Structure and Writing Style
I. Improving Academic Writing
To improve your academic writing skills, you should focus your efforts on three key areas: 1. Clear Writing . The act of thinking about precedes the process of writing about. Good writers spend sufficient time distilling information and reviewing major points from the literature they have reviewed before creating their work. Writing detailed outlines can help you clearly organize your thoughts. Effective academic writing begins with solid planning, so manage your time carefully. 2. Excellent Grammar . Needless to say, English grammar can be difficult and complex; even the best scholars take many years before they have a command of the major points of good grammar. Take the time to learn the major and minor points of good grammar. Spend time practicing writing and seek detailed feedback from professors. Take advantage of the Writing Center on campus if you need help. Proper punctuation and good proofreading skills can significantly improve academic writing [see sub-tab for proofreading you paper ].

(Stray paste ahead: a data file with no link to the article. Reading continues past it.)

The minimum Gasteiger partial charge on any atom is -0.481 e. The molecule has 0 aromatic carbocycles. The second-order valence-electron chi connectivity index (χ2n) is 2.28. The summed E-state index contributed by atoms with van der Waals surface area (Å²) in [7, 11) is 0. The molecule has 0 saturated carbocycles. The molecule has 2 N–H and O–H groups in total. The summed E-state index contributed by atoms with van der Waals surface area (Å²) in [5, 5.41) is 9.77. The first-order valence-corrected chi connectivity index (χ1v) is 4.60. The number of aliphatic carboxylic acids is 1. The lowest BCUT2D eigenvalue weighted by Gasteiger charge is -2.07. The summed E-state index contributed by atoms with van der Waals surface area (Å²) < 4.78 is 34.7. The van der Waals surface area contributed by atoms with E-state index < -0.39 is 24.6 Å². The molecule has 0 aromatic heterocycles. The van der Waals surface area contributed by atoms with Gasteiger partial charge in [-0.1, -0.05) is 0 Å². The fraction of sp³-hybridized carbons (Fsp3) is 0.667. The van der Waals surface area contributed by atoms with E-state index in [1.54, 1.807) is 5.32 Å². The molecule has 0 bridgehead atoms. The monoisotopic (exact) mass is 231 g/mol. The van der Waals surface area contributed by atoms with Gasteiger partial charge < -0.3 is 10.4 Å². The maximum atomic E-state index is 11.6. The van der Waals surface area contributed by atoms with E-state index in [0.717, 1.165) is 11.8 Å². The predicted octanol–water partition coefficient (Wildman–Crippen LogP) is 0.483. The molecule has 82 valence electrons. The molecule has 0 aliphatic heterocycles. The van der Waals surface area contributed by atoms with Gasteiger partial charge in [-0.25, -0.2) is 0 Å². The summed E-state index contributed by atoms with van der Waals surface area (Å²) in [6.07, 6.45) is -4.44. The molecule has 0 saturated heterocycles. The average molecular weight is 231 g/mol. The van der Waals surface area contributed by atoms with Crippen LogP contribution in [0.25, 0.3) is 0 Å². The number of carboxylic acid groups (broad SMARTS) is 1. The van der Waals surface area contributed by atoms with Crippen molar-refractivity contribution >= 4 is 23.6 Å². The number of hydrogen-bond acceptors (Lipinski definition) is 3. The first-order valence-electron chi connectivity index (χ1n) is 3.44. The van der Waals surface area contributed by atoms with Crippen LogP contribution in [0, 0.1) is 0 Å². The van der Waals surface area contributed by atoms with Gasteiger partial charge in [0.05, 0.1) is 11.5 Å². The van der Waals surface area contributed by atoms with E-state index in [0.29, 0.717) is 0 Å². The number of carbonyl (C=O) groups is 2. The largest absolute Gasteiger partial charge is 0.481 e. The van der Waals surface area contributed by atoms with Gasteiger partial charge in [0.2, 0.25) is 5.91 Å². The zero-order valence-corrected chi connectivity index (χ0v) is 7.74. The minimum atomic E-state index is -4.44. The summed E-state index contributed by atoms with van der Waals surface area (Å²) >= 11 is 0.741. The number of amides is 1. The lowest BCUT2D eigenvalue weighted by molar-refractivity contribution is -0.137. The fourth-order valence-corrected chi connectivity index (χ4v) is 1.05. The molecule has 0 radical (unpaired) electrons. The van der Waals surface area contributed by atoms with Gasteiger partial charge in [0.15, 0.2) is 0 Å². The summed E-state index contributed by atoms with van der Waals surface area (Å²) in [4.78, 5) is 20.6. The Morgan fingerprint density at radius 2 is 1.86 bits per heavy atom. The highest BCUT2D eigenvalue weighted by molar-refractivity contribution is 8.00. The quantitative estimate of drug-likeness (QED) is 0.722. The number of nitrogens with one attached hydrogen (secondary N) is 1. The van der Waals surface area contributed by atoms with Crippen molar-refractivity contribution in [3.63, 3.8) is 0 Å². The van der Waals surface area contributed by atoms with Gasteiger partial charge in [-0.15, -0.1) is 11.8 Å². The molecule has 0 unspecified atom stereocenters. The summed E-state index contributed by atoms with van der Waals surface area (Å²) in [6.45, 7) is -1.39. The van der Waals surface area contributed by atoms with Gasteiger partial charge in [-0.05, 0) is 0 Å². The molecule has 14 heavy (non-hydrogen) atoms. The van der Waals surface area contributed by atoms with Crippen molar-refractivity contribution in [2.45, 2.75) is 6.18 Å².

Refer to these three basic resources to help your grammar and writing skills:
- A good writing reference book, such as, Strunk and White’s book, The Elements of Style or the St. Martin's Handbook ;
- A college-level dictionary, such as, Merriam-Webster's Collegiate Dictionary ;
- The latest edition of Roget's Thesaurus in Dictionary Form .